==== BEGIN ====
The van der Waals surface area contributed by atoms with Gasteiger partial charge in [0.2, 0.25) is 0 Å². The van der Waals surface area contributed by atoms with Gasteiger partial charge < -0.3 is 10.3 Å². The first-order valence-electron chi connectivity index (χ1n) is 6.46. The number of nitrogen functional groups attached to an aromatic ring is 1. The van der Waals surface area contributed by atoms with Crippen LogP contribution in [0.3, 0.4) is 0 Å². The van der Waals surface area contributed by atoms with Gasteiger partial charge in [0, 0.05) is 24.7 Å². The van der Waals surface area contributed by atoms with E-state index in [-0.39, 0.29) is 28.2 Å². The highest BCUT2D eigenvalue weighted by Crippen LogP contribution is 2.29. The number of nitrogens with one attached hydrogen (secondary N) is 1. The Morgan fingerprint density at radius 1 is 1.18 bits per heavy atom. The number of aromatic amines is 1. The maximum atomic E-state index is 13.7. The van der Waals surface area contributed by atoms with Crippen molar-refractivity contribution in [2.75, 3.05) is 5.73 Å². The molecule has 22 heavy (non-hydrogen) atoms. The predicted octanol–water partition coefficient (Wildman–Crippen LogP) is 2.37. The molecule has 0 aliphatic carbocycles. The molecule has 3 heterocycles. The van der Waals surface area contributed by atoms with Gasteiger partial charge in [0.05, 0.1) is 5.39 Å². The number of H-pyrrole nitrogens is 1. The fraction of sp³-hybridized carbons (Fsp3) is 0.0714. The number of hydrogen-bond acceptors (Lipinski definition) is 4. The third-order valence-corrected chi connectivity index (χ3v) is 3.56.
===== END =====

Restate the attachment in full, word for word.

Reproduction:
The van der Waals surface area contributed by atoms with Gasteiger partial charge in [0.2, 0.25) is 0 Å². The van der Waals surface area contributed by atoms with Gasteiger partial charge < -0.3 is 10.3 Å². The first-order valence-electron chi connectivity index (χ1n) is 6.46. The number of nitrogen functional groups attached to an aromatic ring is 1. The van der Waals surface area contributed by atoms with Crippen LogP contribution in [0.3, 0.4) is 0 Å². The van der Waals surface area contributed by atoms with Gasteiger partial charge in [0, 0.05) is 24.7 Å². The van der Waals surface area contributed by atoms with E-state index in [-0.39, 0.29) is 28.2 Å². The highest BCUT2D eigenvalue weighted by Crippen LogP contribution is 2.29. The number of nitrogens with one attached hydrogen (secondary N) is 1. The Morgan fingerprint density at radius 1 is 1.18 bits per heavy atom. The number of aromatic amines is 1. The maximum atomic E-state index is 13.7. The van der Waals surface area contributed by atoms with Crippen molar-refractivity contribution in [2.75, 3.05) is 5.73 Å². The molecule has 22 heavy (non-hydrogen) atoms. The predicted octanol–water partition coefficient (Wildman–Crippen LogP) is 2.37. The molecule has 0 aliphatic carbocycles. The molecule has 3 heterocycles. The van der Waals surface area contributed by atoms with Gasteiger partial charge in [0.05, 0.1) is 5.39 Å². The number of H-pyrrole nitrogens is 1. The fraction of sp³-hybridized carbons (Fsp3) is 0.0714. The number of hydrogen-bond acceptors (Lipinski definition) is 4. The third-order valence-corrected chi connectivity index (χ3v) is 3.56.